Publication Date

2014

Document Type

Masters Thesis

Department

School for Social Work

Keywords

Racism-United States, Veterans-United States-Psychology, Racism in the workplace, United States-Race relations, African American soldiers-Social conditions, Post-traumatic stress disorder, Combat-Psychological aspects, Race, Trauma, Military, Combat, Veteran, African American, Racism, Quantitative

Abstract

The purpose of the quantitative study was to explore the experience of racism in the United States military in the context of the historical evolution of racial integration policies. The present study aims to clarify how factors such as race, era of service, exposure to combat, rank and gender influence the experience of racism. A total of 112 veterans completed a survey online or in person through their local American Legion, VFW, or student center. The survey was a 22-item measure with six demographic questions and 14 Likert scale questions designed to solicit feedback about a wide range of experiences. Results indicated that veterans of color experienced significantly more racism than white veterans, enlisted veterans experienced more racism than officers, and female veterans experienced more racism than male veterans. Surprisingly, a later discharge date was correlated with an increase in reported racism, when the reverse was expected to be true. Additionally, veterans who reported exposure to combat experienced more racism than non-combat veterans. Since some of these findings were unexpected, possible explanations and confounding variables are discussed in detail. These findings inform new directions for future research and important implications for social work practice and policy in the military, VA healthcare system, and beyond.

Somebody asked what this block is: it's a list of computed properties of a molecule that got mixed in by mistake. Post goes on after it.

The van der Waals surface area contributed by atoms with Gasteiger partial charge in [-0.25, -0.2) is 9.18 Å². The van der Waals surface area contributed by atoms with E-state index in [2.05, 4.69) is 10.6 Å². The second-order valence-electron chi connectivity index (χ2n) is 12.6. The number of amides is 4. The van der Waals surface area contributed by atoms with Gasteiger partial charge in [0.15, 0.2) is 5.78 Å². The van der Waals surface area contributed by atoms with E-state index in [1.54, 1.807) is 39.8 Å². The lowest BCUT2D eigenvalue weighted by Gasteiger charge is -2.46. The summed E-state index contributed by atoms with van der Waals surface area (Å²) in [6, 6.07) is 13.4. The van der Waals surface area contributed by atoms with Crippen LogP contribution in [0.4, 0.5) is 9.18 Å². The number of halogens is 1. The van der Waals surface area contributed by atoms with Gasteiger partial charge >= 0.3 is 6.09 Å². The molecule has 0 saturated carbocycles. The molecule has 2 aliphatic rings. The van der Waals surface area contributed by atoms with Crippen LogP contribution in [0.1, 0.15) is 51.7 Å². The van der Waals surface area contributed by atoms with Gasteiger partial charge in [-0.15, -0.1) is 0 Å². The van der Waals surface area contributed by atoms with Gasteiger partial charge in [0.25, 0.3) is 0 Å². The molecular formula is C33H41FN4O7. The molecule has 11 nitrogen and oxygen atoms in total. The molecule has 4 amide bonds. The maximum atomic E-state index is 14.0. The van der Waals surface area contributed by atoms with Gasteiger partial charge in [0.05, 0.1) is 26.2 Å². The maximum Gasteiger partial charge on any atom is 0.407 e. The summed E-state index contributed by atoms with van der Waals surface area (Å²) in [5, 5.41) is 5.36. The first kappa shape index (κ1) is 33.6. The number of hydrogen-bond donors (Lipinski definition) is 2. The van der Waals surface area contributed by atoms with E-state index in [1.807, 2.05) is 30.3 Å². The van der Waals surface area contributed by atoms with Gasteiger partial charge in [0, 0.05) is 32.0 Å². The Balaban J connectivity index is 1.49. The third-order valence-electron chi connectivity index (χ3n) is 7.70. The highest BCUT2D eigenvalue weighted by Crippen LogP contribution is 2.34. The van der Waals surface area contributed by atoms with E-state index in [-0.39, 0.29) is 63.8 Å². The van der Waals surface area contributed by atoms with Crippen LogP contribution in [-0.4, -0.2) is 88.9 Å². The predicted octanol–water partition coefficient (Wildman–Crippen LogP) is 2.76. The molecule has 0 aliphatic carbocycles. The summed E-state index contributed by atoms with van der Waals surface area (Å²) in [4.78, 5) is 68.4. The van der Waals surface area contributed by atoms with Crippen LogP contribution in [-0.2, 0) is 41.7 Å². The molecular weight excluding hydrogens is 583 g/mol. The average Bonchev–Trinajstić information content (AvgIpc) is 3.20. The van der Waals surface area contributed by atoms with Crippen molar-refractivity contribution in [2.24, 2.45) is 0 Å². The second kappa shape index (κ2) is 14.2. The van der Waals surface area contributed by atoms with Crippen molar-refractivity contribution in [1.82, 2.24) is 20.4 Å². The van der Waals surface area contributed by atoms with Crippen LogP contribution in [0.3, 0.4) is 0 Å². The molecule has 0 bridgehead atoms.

Language

English

Comments

iv, 98 pages. Thesis (M.S.W.)-Smith College School for Social Work, 2014. Includes bibliographical references (pages 69-77)